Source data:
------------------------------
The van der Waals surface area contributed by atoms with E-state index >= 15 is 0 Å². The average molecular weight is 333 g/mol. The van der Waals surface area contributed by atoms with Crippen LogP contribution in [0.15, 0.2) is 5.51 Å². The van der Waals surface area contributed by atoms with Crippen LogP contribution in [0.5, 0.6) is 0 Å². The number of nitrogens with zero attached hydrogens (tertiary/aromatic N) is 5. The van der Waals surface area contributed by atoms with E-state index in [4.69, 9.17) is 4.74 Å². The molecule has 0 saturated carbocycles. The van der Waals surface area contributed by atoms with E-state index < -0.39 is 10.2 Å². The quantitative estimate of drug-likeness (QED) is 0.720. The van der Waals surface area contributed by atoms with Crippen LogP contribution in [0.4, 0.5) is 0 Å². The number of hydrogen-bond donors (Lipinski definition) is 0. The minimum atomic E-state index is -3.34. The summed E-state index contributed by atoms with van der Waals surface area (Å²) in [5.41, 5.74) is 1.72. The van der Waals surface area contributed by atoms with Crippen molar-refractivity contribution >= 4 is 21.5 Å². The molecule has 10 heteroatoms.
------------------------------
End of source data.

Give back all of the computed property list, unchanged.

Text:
The van der Waals surface area contributed by atoms with E-state index >= 15 is 0 Å². The average molecular weight is 333 g/mol. The van der Waals surface area contributed by atoms with Crippen LogP contribution in [0.15, 0.2) is 5.51 Å². The van der Waals surface area contributed by atoms with Crippen LogP contribution in [0.5, 0.6) is 0 Å². The number of nitrogens with zero attached hydrogens (tertiary/aromatic N) is 5. The van der Waals surface area contributed by atoms with E-state index in [4.69, 9.17) is 4.74 Å². The molecule has 0 saturated carbocycles. The van der Waals surface area contributed by atoms with E-state index < -0.39 is 10.2 Å². The quantitative estimate of drug-likeness (QED) is 0.720. The van der Waals surface area contributed by atoms with Crippen LogP contribution in [0.4, 0.5) is 0 Å². The number of hydrogen-bond donors (Lipinski definition) is 0. The minimum atomic E-state index is -3.34. The summed E-state index contributed by atoms with van der Waals surface area (Å²) in [5.41, 5.74) is 1.72. The van der Waals surface area contributed by atoms with Crippen molar-refractivity contribution >= 4 is 21.5 Å². The molecule has 10 heteroatoms.